Cathedral Builders

I just watched a very interesting video on YouTube about software development leadership which is on the Google Tech Talks Channel (here), it’s pretty long but worth a watch if that kind of thing is interesting to you. At the very end of the talk (at about 1:26:45) is an interesting story.

The story is about an Italian philosopher that was walking through a quarry a long time ago and came across a stone cutter. He asked the stone cutter “What are you doing?” to which the stone cutter replied “I’m cutting stone. I don’t like it but it’s the only job I could get”. So the philosopher moves on and asks the next guy he comes across the same question: “What are you doing?”. The second stone cutter replies “I’m earning a living. I’m putting a roof over my head and food on the table”. So the philosopher continues and asks a third stone cutter the same question “What are you doing?”. The last stone cutter said “I’m building a cathedral”.

In a software development team you want your developers to be Cathedral Builders not Stone Cutters. How do you know if a developer is a Cathedral Builder? The way to tell is what your developers do when there is something about the job that annoys them. If they complain about it they are stone cutters, if they ignore it they are earning a living but if they fix it then they are Cathedral Builders.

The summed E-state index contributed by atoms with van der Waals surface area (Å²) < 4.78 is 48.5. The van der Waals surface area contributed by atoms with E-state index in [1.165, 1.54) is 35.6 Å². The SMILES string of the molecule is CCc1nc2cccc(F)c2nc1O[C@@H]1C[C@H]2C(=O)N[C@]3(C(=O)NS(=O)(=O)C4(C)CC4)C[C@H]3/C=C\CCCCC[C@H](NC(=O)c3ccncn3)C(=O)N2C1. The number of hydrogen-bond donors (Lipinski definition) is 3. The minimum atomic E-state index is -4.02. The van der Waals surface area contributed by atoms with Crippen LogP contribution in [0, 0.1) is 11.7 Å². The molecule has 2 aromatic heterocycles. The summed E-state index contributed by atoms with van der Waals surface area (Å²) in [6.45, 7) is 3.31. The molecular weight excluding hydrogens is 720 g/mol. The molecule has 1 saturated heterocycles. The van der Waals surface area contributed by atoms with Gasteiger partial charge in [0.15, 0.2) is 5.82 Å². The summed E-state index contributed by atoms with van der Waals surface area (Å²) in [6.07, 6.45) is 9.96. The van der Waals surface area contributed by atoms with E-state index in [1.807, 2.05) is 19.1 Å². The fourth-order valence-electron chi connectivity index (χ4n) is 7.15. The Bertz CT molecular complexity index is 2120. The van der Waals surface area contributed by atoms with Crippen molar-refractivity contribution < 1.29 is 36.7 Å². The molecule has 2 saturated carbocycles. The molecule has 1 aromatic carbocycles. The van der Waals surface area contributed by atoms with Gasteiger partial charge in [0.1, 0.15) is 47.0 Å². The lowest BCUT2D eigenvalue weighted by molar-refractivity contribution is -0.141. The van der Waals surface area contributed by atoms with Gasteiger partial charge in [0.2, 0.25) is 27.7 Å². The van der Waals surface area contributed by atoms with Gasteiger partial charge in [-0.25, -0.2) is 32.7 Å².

According to the presentation, you get Cathedral Builders by moving responsibility and decision-making to the lowest possible level which allows people to reach their full potential and become Cathedral Builders. It’s the individual that counts and allows them to use there own initiative. The leader’s job is to have the overall vision of the project and to guide the developers through it. If there is something that is annoying the developers, a good leader will help them fix it, not get in the way. You need to make your developers feel valued, help them to feel proud of the product they are making and you need to listen to their ideas. You need to create a culture of constant improvement.

I’m paraphrasing the presentation of course and propbably not doing it justice. So take a look.


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